Digital Waiting List: Care wait times were at the heart of the cooking-the-books scandal at the VA. Splunk can accept the data in multiple formats as it’s entered into the multiple scheduling applications owned by the VA and profile the number of patient visit requests, the number of appointments made, number of appointments kept and monitor facility wait time performance metrics across each of the regions and region facilities watching for outlier metrics. As the scope of places where veterans can get treatment gets expanded to include private facilities, data from those facilities needs to be collected and analyzed to know the extent those facilities are being successfully utilized. Big data analytics can also power a web portal interface that can help veterans determine which facility has the shortest wait times and suggest alternatives based wait times, proximity and return visits.
Claims Processing System: This is where fraud and billing errors live. Understanding incongruencies in claim data (prescribing Cialis for PTSD, the same patient name attached to multiple claims from multiple addresses submitted simultaneously, or ten times the number of claims from a single entity over a given length of time) can be seen looking at patterns in big data. Improper use of VA Choice (see below) cards can be detected through monitoring geolocation and understanding that the same patient can’t be at three different facility locations within several minutes of each other. Claims processing metrics can be monitored to understand claim reimbursement times.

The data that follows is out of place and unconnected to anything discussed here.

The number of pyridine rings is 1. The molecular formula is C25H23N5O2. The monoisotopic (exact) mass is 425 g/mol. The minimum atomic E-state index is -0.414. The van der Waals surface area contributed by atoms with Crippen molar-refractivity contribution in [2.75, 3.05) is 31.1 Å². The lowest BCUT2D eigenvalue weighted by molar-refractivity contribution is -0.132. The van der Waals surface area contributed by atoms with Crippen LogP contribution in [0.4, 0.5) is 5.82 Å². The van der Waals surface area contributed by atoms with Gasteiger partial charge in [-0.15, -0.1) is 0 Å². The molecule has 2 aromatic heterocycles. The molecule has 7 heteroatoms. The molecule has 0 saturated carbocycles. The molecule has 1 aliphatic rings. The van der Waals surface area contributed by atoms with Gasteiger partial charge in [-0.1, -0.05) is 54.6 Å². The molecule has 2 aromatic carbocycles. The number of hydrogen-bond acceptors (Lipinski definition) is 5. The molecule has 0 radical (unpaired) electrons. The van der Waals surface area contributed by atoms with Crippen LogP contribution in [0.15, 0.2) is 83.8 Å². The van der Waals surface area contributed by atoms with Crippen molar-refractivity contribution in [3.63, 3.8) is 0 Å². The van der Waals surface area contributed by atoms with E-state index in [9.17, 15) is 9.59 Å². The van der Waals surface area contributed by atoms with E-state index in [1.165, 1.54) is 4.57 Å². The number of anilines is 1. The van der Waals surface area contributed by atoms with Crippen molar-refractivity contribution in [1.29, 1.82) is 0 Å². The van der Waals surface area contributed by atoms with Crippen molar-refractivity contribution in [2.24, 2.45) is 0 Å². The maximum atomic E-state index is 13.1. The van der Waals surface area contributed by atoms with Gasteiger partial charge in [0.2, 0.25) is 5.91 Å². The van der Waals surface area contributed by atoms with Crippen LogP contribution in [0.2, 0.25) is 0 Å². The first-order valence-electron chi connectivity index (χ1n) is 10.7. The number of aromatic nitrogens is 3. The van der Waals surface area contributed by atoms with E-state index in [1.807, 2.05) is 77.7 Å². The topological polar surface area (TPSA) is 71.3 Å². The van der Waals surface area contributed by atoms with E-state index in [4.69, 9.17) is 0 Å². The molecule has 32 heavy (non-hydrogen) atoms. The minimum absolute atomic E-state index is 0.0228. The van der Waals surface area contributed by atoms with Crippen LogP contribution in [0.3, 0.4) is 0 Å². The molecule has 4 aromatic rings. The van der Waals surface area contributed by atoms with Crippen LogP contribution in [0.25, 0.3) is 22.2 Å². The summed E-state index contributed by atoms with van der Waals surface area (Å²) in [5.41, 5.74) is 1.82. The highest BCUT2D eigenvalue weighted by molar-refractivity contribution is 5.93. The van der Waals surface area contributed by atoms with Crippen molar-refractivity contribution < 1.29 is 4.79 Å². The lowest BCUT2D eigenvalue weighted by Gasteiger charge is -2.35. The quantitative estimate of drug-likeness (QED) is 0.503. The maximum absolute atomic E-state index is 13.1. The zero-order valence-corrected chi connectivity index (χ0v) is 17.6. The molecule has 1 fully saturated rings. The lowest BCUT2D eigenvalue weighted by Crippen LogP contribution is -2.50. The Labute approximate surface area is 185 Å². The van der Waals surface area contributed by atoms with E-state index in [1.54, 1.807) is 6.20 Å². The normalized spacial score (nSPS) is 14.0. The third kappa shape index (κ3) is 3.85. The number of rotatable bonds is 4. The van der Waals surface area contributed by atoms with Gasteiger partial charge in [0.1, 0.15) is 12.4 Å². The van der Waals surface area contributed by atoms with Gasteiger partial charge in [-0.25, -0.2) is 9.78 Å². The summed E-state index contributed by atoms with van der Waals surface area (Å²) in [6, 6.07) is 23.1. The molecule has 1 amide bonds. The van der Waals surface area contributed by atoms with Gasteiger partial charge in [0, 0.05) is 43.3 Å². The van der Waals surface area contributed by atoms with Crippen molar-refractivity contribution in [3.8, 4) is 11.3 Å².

Electronic Medical Records: Most of the electronic data will need to be stored in a federal government run health information exchange system. Veterans’ data privacy will require access controls and protection of the number or identifier on the Veterans Care Card. Big data’s application for security use cases will come into play watching for unusual patterns of access from unusual locations at unusual times of day via unusual means.
VA Choice Card: 90 days is not a very long time to “establish a system to monitor and issue veterans a “Veterans Choice Card. “Initial issuance and replacement of the card should be monitored for possible abuse. Big data analytics can be used to monitor how often cards are issued/re-issued or whether a single person is having multiple cards send to multiple addresses in a single city or multiple cities. Rapid chances of address can also be monitored.